Rochester Optical Company, Rochester, New York          1888 - 1890




Possibly introduced in 1887, Rochester Optical Company's "The American" was available the following year, appearing in the company's Illustrated Catalogue of Photographic Apparatus for April, 1888. Aimed at the amateur market, it would be offered in 4x5, 4-1/4x6-1/2, 5x8 and 6-1/2x8-1/2 formats over the course of its run.


R.O.C.'s catalogue states the camera was constructed of cherry wood, was "highly finished" with nickel trimmings and had vertical swing along with a rising and falling front. The 4x5 size was priced at $14 in 1888, as part of an outfit that included R.O.C.'s Single View Lens with four removable diaphragms (Waterhouse stops), a "Standard Folding Tripod" and one "Model Holder".


Distinguishing The American from R.O.C.'s other models, was its rear frame which slid inside the camera's body, and the bed which folded closed as on a typical self-casing camera. This eliminated the need for a field case, and with the lens board reversed and a plain front-board inserted, the camera appeared as just a box.




Also unique to this model, was a single bed support on one side which locked the bed in place, the opposite side having a pivoting and adjustable support that secured the position of the vertical swing:





Focus was achieved via a push/pull tab at the center, with the focusing screen's position being secured by pulling inward on two tabs that tensioned against the bed rails:  


                                 Locking tabs open                                                                    Locking tabs engaged


The American joined some of the earliest examples of the self-casing concept, most notably the Blair Lucidograph (1884), the Gibbs Camera (1888) and the Pearsall Compact (1883), each exhibiting their own unique design. The American's particular frame-in-a-case configuration, appears to have been the earliest to use this design for which no patents have been found. This design would resurface in the late 1890's, being seen on a few other American-made self-casing cameras.


This 4x5 example mirrors Rochester Optical's catalogue depiction, in that it's shown here with an R.O.C. No. 1 Single View Lens having a removable diaphragm set. Though not reflected in the factory engraving below, The American was equipped with a rising and falling front. This feature is stated in the catalogue's description, evidenced on this example by the sliding groove seen on what remains of the front panel and a routed section on the inner face where the tensioning arrangement to secure the sliding panel was located:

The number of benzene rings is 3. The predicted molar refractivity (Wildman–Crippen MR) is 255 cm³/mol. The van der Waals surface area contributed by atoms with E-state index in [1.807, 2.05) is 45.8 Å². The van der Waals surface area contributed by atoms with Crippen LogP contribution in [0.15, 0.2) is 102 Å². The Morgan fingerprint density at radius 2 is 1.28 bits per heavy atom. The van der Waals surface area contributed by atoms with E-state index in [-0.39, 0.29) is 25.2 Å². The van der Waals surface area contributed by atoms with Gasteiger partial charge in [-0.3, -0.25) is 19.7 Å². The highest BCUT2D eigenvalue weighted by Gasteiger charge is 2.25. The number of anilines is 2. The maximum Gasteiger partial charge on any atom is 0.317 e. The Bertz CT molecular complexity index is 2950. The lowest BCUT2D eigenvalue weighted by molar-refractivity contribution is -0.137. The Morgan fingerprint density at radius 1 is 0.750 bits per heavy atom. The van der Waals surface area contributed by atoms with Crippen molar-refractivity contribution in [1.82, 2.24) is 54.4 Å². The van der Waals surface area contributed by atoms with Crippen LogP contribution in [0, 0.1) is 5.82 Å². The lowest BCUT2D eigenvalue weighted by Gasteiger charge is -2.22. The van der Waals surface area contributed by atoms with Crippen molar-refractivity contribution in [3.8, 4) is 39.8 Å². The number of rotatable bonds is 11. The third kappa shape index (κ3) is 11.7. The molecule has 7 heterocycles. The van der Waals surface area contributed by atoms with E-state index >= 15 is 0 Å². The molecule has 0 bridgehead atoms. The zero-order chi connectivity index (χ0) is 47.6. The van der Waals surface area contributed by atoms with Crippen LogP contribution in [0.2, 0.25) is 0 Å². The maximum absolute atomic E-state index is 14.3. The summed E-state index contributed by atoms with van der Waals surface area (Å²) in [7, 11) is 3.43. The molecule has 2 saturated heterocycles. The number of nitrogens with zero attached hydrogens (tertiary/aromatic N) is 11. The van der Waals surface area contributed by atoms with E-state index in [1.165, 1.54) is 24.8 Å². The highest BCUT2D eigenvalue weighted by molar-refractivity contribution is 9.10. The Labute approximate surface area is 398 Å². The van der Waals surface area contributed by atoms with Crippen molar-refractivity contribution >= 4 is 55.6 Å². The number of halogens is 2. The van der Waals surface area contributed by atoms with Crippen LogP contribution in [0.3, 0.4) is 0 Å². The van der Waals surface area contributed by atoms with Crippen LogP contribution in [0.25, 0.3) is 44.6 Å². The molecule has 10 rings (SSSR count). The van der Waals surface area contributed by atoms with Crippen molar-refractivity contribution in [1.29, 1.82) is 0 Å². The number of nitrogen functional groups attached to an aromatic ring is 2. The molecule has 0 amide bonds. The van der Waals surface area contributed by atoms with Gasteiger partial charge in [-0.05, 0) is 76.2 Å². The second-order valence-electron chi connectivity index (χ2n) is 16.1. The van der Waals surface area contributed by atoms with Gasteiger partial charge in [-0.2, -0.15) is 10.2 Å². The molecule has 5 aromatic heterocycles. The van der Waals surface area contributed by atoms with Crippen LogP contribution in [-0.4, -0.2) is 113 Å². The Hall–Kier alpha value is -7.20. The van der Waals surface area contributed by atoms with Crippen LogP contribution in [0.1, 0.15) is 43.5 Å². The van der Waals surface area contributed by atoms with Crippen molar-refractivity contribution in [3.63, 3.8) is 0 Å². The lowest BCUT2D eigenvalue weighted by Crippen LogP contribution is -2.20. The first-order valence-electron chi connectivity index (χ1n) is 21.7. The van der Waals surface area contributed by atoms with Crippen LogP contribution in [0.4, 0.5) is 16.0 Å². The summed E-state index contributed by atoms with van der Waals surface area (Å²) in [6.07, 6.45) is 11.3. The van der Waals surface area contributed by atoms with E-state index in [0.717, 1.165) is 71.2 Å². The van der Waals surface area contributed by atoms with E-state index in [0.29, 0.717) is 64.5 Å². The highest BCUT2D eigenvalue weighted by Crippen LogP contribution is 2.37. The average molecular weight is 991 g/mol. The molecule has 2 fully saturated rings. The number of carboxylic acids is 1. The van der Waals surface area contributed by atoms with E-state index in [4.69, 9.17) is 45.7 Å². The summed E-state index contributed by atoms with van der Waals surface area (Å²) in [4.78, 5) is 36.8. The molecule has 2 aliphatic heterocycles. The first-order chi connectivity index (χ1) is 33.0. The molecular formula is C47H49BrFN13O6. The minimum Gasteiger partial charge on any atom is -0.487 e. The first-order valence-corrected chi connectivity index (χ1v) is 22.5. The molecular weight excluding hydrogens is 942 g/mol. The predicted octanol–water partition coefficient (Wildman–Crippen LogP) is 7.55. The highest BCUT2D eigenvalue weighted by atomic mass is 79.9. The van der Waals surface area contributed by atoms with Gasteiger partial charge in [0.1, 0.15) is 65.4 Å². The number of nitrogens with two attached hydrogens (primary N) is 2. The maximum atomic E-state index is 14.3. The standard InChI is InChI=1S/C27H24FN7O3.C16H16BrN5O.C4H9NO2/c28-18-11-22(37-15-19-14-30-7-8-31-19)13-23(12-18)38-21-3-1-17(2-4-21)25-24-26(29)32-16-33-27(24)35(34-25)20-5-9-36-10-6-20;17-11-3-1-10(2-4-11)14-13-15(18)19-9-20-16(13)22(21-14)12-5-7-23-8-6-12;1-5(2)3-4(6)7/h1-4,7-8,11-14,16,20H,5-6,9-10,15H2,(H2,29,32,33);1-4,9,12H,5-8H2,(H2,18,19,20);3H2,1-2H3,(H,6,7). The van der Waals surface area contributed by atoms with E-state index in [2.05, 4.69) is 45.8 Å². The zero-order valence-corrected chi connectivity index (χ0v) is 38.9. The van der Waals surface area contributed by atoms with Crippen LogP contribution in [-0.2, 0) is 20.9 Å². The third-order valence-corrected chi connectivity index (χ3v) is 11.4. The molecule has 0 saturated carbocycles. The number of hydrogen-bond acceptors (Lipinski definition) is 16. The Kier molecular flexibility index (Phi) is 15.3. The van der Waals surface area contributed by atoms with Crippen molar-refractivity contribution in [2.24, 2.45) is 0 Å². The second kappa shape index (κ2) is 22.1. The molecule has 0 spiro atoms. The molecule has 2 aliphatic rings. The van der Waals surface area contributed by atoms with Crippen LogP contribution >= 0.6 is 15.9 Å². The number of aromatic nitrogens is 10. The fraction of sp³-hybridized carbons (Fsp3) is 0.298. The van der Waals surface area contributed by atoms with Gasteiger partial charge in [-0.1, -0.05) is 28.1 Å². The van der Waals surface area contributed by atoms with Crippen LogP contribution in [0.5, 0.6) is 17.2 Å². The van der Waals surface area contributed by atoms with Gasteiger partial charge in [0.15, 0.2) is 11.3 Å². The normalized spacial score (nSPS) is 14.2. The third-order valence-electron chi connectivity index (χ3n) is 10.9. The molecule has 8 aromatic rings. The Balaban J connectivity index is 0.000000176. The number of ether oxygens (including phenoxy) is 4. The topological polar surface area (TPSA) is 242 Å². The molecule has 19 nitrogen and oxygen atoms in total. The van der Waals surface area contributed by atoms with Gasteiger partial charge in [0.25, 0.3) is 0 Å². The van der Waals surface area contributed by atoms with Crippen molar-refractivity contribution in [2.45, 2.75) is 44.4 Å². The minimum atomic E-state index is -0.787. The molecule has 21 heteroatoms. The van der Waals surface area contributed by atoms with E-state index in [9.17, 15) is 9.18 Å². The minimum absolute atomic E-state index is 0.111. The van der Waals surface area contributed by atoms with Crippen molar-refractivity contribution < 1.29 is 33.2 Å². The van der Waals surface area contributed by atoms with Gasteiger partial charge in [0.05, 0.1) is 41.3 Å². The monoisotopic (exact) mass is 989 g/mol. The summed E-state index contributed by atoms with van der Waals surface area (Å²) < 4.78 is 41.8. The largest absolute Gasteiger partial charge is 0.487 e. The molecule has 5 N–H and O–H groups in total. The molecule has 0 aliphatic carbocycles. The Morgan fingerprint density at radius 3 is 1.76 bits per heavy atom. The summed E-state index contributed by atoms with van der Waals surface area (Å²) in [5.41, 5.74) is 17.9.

From Rochester Optical Company's Illustrated Catalogue of Photographic Apparatus, April, 1888


            Rochester Optical Company's Illustrated Catalogue of Photographic Apparatus, April, 1888




From Rochester Optical Company's Illustrated Catalogue of Photographic Apparatus, June, 1889    Image Source: HathiTrust Digital Library

Page Scan #31Page Scan #31Page Scan #31

R.O.C.'s Single View Lens also appeared as a standalone item in their 1888, 1889 and 1890 catalogues. In 1888, the lens was offered with the diaphragm set only, but by 1889, it could be had with a rotary aperture (wheel stop) which is how it would be equipped going forward. Also, about 1890, R.O.C.'s Single-View Lenses transitioned from nickel finishes to lacquered brass along with other dimensional changes to incorporate the new rotary aperture as seen below:



     Page Scan #31                     From Rochester Optical Company's 1890 catalogue


This example is missing its plain front-board, one side of the front panel frame, its rising/falling front and associated hardware, its ground glass focusing screen, some screws for the metal ground glass retainers and the camera's leather carry handle.


Appearing in Rochester Optical's June, 1890 catalogue but no longer found in their May, 1891 catalogue, The American was probably made for about two and a half years, and apparently in very low numbers. An interesting design notwithstanding, its 16%-20% higher price over Rochester's New Model and its cumbersome swing and screen locking features, apparently proved unpopular. At least one example resided in a private collection some forty years ago, but its location is currently unknown. And no doubt, a few more exist in museums, other collections or are yet to be discovered.


A seriously rare "American" field camera....pun intended.








2006 Mike Kessler collection Aug by Davi

Page Scan #1Page Scan #1